Like the Z1 Pro, the Slide 2 sounds fantastic. Sound stage is larger and deeper than you’d expect from ear buds and I thoroughly enjoyed listening to my music on them. Padmate uses 10mm Titanium drivers that are very well tuned with impressive sound staging, bass and clarity. Vocals are clear and warm and the bass thumps but without any distortion. It honestly brings a smile to my face every time I’m listening to a track and hear that clean bass kick in. The Slide 2 are an enjoyable pair of ear phones.

For gaming, the Slide 2 has an low-latency mode which basically cuts down the lag common Bluetooth latency from 160ms to below 80ms. This removes any delay between what you see and what you hear which can be the difference between KO or a Chicken Dinner. And because the ear buds sound so good, games sound equally amazing too. The powerful mids and lows mean rumbling explosions and gunfire in Call of Duty Mobile while the wide sound stage gives deeper immersion in games like Diablo Immortal and Genshin Impact.

When it comes to microphone quality, the Slide 2 isn’t too bad. Pamu uses 6 microphones and some digital trickery to boost voice clarity. It picks up my voice well but does sound digital and somewhat unnatural. In quieter environments you should come across clear while in more noisy environments, the buds do a pretty good job at minimizing background noise to focus on your voice but again, you hear the digital-ness of your voice even more. It’s certainly no where near as good as the Sony LinkBuds I also reviewed.

Mic in noisy environment
Mic in quiet environments

The one thing that didn’t impress me with the Slide 2 is the Active Noise Cancellation. Padmate claims up to 42db of background noise cancellation from airplanes, cars and machinery but in my testing, the ANC made no perceptible difference at all. Street noise, fan noise from my rangehood, the train, nothing was different when I activated ANC. This was basically the same experience I complained about with the Z1 Pro.

The same can be said for the Transparency mode which is supposed to let in ambient sounds like peoples voices so you can hear people louder and clear but that was far from my experience. I used it in several environments and I still struggled to hear people any different than when the feature was turned off. I’m not sure what is going on here but Padmate need to revisit this feature.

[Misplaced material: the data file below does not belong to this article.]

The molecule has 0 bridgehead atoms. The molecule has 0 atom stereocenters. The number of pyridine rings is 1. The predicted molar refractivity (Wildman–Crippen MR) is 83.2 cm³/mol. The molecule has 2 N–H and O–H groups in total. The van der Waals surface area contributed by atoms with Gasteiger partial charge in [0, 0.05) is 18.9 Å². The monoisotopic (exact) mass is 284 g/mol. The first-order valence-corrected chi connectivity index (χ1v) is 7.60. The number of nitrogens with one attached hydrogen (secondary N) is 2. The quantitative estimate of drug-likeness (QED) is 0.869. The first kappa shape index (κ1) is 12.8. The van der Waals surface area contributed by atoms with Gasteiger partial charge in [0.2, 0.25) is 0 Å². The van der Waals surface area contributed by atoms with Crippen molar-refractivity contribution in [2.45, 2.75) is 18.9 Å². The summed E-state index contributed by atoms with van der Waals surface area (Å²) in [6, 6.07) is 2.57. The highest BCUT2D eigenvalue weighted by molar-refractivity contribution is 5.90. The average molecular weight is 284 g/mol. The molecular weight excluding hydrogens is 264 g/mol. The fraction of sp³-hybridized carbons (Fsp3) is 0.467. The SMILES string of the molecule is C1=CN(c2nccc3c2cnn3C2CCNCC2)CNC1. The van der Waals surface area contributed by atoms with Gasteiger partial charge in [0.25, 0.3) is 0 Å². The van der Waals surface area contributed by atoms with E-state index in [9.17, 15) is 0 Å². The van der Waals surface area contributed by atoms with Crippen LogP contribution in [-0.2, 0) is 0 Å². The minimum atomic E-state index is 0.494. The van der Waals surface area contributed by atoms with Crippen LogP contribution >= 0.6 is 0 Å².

When it comes to battery life, there’s nothing to complain about. The Slide 2 carries 6.5 hours of playback in each earbud which is almost an entire day at work. You also get an additional 26 hours in the case. It also takes about an hour and a half for the buds to fully charge when inside the case. Unfortunately, there isn’t any fast charge which is always handy in a pinch.

Should you buy?

Yes. The Padmate Pamu Slide 2 is one of the best true wireless earbuds you can buy under $200, more especially if you take advantage of the Indigogo offer. They sound great, they are light and comfortable and the battery will last you all day. The new slide controls can be really handy and If you also like serious mobile gaming, then the low-latency support will be just right for you. However, the ANC and transparency mode are pretty much non-existent and I can’t recommend these to anyone who needs noise cancellation. You need to look at other brands for that. But for listening to music, gaming and work I can’t emphasize enough how enjoyable these buds are to wear and use. The Slide 2 will remain my go to buds for the foreseeable future.

Padmate Pamu Slide 2 ANC Wireless Earbuds Review
Reader Rating0 Votes
Lightweight and very comfortable
They Sound great
Great battery life
Gaming mode
Very good value for money
ANC doesn't work as advertised
Kizito Katawonga
Kizito Katawonga
Kizzy is our Tech Editor. He's a total nerd with design sensibilities who's always on the hunt for the latest, greatest and sexiest tech that enhances our work and play. When he's not testing the latest gadgets or trying to listen to his three whirlwind daughters, Kizzy likes to sink deep into a good story-driven single player game.